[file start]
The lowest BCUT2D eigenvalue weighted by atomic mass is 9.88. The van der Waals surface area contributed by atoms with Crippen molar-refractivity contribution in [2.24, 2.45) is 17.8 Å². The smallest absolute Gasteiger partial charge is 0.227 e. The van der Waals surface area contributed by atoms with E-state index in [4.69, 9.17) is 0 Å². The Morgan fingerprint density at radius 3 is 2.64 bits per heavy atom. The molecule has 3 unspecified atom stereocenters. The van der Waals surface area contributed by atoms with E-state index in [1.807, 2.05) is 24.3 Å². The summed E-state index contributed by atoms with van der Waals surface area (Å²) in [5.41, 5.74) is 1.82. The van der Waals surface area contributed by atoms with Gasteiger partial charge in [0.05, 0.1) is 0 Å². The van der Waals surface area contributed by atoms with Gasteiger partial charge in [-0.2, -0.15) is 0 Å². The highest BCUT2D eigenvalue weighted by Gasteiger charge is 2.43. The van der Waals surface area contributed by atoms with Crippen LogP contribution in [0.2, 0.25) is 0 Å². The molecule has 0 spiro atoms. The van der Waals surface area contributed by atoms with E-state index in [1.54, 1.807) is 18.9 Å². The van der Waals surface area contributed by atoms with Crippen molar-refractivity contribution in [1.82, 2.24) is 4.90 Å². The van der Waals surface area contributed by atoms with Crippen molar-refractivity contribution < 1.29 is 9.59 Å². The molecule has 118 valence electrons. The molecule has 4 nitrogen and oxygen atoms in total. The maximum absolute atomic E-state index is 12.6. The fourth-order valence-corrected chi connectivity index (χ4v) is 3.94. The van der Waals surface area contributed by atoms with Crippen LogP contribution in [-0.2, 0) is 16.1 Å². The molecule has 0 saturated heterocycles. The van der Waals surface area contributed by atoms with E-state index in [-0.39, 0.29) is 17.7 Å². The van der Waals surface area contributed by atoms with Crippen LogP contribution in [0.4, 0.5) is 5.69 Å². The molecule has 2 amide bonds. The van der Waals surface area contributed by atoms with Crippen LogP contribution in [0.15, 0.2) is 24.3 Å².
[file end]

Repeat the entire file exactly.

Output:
The lowest BCUT2D eigenvalue weighted by atomic mass is 9.88. The van der Waals surface area contributed by atoms with Crippen molar-refractivity contribution in [2.24, 2.45) is 17.8 Å². The smallest absolute Gasteiger partial charge is 0.227 e. The van der Waals surface area contributed by atoms with E-state index in [4.69, 9.17) is 0 Å². The Morgan fingerprint density at radius 3 is 2.64 bits per heavy atom. The molecule has 3 unspecified atom stereocenters. The van der Waals surface area contributed by atoms with E-state index in [1.807, 2.05) is 24.3 Å². The summed E-state index contributed by atoms with van der Waals surface area (Å²) in [5.41, 5.74) is 1.82. The van der Waals surface area contributed by atoms with Gasteiger partial charge in [0.05, 0.1) is 0 Å². The van der Waals surface area contributed by atoms with Gasteiger partial charge in [-0.2, -0.15) is 0 Å². The highest BCUT2D eigenvalue weighted by Gasteiger charge is 2.43. The van der Waals surface area contributed by atoms with Crippen LogP contribution in [0.2, 0.25) is 0 Å². The molecule has 0 spiro atoms. The van der Waals surface area contributed by atoms with E-state index in [1.54, 1.807) is 18.9 Å². The van der Waals surface area contributed by atoms with Crippen molar-refractivity contribution in [1.82, 2.24) is 4.90 Å². The van der Waals surface area contributed by atoms with Crippen molar-refractivity contribution < 1.29 is 9.59 Å². The molecule has 118 valence electrons. The molecule has 4 nitrogen and oxygen atoms in total. The maximum absolute atomic E-state index is 12.6. The fourth-order valence-corrected chi connectivity index (χ4v) is 3.94. The van der Waals surface area contributed by atoms with Crippen LogP contribution in [-0.2, 0) is 16.1 Å². The molecule has 0 saturated heterocycles. The van der Waals surface area contributed by atoms with E-state index in [-0.39, 0.29) is 17.7 Å². The van der Waals surface area contributed by atoms with Crippen LogP contribution in [0.4, 0.5) is 5.69 Å². The molecule has 2 amide bonds. The van der Waals surface area contributed by atoms with Crippen LogP contribution in [0.15, 0.2) is 24.3 Å².